“Yes, built by the Anglo-Indian government. This river is a lot more dangerous than meets the eye, little brother. Enormous sandbanks abound throughout these waters and the current reshapes them constantly; there are more shipwrecks here than there are at sea. Those towers have saved many a poor wretch. Most castaways wouldn’t stand a chance against the ferocious beasts that inhabit these shores. But up there, with a little caution and patience, they can survive until the next steamboat comes to replenish supplies.”
“These shores are that dangerous?” asked Sandokan.
“They abound with wild beasts of every kind; I wouldn’t be surprised if there were a few tigers spying on us from behind those mangroves as we speak. They’re more daring than the ones in our jungles; it’s not uncommon for them to dive into the water, attack a small vessel, and drag off some unfortunate member of the crew.”
“And the authorities just leave them be?”
“British officers organize hunting expeditions from time to time, but they haven’t made much of a dent in the population. There are just too many of them.”
“I have an idea, Yanez,” said Sandokan.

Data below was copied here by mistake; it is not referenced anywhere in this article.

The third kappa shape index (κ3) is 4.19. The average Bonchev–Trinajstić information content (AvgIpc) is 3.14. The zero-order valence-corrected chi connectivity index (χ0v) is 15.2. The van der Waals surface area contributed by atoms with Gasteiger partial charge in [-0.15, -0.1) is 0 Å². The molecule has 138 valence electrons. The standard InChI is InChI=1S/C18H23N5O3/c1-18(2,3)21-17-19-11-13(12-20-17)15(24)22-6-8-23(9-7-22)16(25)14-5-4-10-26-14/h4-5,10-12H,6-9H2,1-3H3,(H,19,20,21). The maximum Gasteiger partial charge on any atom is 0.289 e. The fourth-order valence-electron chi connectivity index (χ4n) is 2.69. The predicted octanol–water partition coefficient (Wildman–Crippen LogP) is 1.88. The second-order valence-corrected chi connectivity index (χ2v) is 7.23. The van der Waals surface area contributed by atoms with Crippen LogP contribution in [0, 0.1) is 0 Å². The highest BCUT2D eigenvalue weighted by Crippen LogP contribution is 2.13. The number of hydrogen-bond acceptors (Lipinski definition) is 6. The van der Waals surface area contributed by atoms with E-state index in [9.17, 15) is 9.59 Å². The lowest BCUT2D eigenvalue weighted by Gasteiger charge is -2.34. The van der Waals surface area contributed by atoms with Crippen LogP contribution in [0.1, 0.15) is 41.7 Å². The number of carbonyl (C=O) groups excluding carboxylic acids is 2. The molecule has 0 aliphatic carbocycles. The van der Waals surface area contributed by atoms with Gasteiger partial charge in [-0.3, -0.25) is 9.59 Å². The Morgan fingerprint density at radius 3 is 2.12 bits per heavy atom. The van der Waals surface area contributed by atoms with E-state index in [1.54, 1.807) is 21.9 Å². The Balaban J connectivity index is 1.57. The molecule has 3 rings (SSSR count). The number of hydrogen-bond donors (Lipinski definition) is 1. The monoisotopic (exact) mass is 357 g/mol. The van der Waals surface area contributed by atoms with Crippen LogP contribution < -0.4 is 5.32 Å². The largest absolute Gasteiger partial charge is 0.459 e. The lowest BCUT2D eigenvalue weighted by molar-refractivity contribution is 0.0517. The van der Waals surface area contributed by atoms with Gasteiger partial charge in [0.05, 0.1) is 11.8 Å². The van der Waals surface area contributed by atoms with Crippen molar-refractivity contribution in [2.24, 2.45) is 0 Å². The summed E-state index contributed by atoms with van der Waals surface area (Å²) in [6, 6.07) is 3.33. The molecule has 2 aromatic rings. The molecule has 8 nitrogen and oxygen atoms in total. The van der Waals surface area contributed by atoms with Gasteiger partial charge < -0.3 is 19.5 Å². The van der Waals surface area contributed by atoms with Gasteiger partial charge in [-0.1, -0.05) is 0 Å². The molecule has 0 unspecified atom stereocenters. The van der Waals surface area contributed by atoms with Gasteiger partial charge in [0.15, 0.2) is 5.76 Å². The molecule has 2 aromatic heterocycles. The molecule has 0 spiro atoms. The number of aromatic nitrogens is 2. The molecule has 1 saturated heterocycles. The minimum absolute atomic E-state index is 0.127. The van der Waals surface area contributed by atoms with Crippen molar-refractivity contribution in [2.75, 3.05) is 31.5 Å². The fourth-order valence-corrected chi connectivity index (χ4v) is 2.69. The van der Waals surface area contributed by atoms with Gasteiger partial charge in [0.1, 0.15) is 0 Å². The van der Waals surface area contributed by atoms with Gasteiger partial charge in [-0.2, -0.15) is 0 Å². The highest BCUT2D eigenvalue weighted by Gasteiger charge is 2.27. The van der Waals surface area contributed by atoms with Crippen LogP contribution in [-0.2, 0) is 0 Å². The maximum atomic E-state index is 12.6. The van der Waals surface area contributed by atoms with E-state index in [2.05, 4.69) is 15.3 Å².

“What kind of idea?”
“I’ll tell you tonight, when we’re with Tremal-Naik.”
The prahu was just sailing past the tower they had been discussing; it stood on the shore of a small swampy island that was separated from the jungle by a narrow canal.
Though built of planks and bamboo, it was a solid construction almost six metres high. A rope ladder led to an enclosure at the top. Signs written in French, German, English and Sanskrit advised castaways to ration the provisions in the tower, warning that the supply boat only called once a month.
It appeared empty. Several pairs of marabou dozed upon the rooftop; their heads resting between their shoulders, their enormous beaks tucked among their feathers, probably digesting the remains of a corpse that had washed ashore.
The jungle continued to stretch out on either side of them, a sea of pale yellow reeds and dreary plains dotted at times by pools of muddy water and the odd lotus flower.